Prof. Dr. Laura den Dulk is Professor of Public Administration, she conducts research into the balance between work and private life. During a study at three public organisations on flexible working including homeworking, the corona crisis broke out and everyone was forced to stay at home. She discusses with the HR policy adviser on ‘blended working’, Michelle Verheij, the pros and cons of working from home and how things will continue after corona.
Laura den Dulk, what do you see in the most recent research on working from home?
Laura den Dulk: "We are still working on it, but I can say something about the initial results. First of all, we see that inequality and differences between groups of people increase during the corona crisis.
We’ve asked people in a study: how satisfied are you with your work-life balance compared to before the lockdown? One third of the participants was more satisfied, one third was as satisfied as before, and one third was less satisfied. If one third of the people is less satisfied, that's quite a lot. A disturbed work-life balance has negative consequences for one’s well-being and health.
It was sometimes due to circumstances: for example, giving home education to young children next to work. On the other hand, the more satisfied group also included people with young children, who liked to spend more time with their families. Something else that people find difficult about working completely from home is finding a new time routine and managing the boundaries between work and private life. When do you start working, and when do you stop? Do you turn off your computer at six o'clock? During a lockdown, a lot of social activities drop out, if the computer is always turned on, it is difficult to let go of work".
Late April, Erasmus University Rotterdam surveyed students and members of staff to find out how they are coping with studying and working from home, the conclusion was that pressure and stress seem to be even higher than before. What would you like to add to this conclusion?
LdD: "I haven't done any research into that myself. I can only speak from my own experience. I have my own office at home, that's nice, for me the difference is not that big. My research shows that having a separate office is one of the factors that have a significant effect. If you work in the same room where you relax, the boundary between working and relaxing fades. Another negative factor that has increased during working from home is work pressure. My impression is that for both support staff and academic staff the workload has increased, because it takes a lot of effort to provide good hybrid education".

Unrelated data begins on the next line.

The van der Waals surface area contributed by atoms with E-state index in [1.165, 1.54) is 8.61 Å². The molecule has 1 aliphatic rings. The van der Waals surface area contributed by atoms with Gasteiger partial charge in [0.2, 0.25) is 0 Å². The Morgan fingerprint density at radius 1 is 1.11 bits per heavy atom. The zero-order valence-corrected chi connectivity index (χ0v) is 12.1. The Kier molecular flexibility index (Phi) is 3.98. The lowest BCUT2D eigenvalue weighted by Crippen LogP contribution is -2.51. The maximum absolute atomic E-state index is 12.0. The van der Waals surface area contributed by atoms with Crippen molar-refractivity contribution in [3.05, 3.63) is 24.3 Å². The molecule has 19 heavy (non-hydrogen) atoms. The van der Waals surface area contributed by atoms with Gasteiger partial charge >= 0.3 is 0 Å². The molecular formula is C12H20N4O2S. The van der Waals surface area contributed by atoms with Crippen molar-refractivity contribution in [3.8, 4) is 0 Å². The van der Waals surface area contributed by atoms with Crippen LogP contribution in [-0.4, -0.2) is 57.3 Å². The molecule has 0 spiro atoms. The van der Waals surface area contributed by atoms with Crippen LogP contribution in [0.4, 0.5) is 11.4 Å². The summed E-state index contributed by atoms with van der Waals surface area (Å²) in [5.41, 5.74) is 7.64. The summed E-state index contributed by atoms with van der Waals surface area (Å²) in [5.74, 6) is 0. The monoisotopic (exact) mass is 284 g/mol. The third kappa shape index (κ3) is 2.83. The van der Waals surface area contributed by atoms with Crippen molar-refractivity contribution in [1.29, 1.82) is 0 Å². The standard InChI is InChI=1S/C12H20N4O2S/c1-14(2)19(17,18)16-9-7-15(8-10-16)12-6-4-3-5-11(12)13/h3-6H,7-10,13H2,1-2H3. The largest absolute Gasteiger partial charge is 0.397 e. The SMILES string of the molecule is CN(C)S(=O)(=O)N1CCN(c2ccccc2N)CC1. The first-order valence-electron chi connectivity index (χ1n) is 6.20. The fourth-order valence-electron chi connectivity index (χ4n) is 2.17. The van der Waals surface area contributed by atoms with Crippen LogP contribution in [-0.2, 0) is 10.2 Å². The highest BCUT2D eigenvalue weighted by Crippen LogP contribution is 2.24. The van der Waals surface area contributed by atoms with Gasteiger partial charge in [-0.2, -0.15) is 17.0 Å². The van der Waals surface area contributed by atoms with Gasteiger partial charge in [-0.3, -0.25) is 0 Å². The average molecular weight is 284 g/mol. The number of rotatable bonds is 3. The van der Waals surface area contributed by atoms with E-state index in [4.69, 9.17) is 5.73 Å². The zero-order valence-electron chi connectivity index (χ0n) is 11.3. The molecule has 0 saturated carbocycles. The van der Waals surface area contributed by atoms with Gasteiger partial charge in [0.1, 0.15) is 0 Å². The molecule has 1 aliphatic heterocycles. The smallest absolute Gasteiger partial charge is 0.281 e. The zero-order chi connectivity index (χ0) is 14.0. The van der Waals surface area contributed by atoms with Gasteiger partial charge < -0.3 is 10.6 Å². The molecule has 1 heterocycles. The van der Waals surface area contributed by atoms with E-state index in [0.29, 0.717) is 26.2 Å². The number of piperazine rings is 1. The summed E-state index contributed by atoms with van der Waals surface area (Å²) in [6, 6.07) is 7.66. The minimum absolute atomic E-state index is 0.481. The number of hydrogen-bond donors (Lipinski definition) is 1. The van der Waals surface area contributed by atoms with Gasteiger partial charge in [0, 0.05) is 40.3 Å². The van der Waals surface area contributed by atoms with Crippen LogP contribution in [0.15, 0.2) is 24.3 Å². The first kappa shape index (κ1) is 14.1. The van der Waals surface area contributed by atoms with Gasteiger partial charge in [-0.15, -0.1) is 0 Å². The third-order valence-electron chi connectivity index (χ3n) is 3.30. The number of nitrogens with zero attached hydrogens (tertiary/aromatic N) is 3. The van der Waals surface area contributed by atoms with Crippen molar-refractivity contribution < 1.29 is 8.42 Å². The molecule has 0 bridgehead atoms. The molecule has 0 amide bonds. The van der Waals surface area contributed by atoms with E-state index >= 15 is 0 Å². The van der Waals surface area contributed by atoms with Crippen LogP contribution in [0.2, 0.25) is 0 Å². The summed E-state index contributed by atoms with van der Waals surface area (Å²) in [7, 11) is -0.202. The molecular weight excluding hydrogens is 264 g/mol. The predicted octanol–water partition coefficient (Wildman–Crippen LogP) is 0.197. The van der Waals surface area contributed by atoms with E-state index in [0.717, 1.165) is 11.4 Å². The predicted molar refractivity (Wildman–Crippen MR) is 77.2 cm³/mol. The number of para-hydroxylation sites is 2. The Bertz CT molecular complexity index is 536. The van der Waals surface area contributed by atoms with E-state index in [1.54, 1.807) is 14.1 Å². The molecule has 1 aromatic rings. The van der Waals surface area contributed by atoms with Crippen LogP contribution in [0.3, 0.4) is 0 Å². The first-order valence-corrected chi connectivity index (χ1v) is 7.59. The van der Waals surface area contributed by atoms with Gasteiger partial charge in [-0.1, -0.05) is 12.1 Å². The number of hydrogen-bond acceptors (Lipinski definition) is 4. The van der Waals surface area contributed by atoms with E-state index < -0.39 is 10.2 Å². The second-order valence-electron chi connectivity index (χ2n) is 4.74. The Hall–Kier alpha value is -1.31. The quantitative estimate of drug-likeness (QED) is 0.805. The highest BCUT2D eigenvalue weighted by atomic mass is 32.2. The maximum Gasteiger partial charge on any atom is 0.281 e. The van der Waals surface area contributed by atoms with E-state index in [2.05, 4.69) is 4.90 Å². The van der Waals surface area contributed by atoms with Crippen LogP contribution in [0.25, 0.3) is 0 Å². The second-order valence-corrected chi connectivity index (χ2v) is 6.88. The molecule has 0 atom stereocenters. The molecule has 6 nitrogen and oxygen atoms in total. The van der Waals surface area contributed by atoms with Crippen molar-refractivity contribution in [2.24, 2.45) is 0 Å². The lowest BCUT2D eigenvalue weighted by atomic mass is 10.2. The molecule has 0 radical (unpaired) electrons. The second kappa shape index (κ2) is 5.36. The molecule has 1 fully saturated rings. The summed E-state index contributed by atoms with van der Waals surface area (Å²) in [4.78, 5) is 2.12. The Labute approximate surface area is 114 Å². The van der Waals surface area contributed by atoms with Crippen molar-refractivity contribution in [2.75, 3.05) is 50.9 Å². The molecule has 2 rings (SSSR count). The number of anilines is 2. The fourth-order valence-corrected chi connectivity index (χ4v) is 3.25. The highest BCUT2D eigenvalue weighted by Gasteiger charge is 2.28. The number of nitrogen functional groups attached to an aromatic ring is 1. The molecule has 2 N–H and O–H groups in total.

"If you work in the same space where you relax, the boundary between working and relaxing fades"
Michelle Verheij: "It also differs depending on your home situation. People who live alone, in a small apartment, can go crazy working at home for five days. I myself don't have a separate room in the house. And my partner teaches piano in the room next door, sometimes via zoom, which makes our internet connection slow. I would rather work at the office.
We've seen that if you don't have your own office, you can also create a kind of pop-up workspace for yourself. A place that you build up in the morning and build down again in the evening, so that it looks less like the living room where you are for your relaxation".
Michelle Verheij, you went to see Prof. Dr. Laura den Dulk because you wanted to see if flexibility in work time and work location can be integrated for EUR employees. With what we now know, is that desirable?
MV: "As Laura den Dulk's research shows, it is a double-edged sword. Flexibility can have many advantages, but there are also major risks involved. One of these risks is, as Laura called it, that work and private life overlap too much. Then you get that people can't let go of their work and can't recharge in their spare time. It is very important to continue the dialogue and discussion on this issue, so that you see the benefits above all".
Is the problem of working from home rather that people don't work hard enough, or that they work too hard when there is no longer a boundary between work and private life?
LdD: "The risk is that people prolong their work hours at home. As an organization you have to indicate clearly when it is good enough. And make sure that people have enough free time to recharge".
MV: "A manager can set a good example by for example not sending emails in the evening at eight o'clock, or at the weekend. By doing so they might unconsciously send the message: it's normal to still be at work".
Will working from home remain the norm, or will we all be back at the office one day?
LdD: "I do think we are in the process of learning skills on working from home that we can continue to use. Some administrative tasks can be done very well and even faster at home, for some people the threshold to work from home once in a while will now be lower".
MV: "We have also been able to see what we miss when we work from home only. For example, the interaction on the work floor. A meeting where you enjoy each other's energy, get new ideas by sparring at the coffee machine. Working 100 percent from home will not happen. But you can ask yourself what the function of an office will be in the future. Should it be a place where everyone has a fixed place to work, or more of a place with flexible opportunities to get together"?
LdD: "In my research, people say: I won't go halfway across the country for a meeting if we can also call by video. That's a real gain. If you give people autonomy, and they can decide what suits their own situation and needs, this can lead to a better work-life balance, which in turn contributes to better performance at work and a lower work pressure".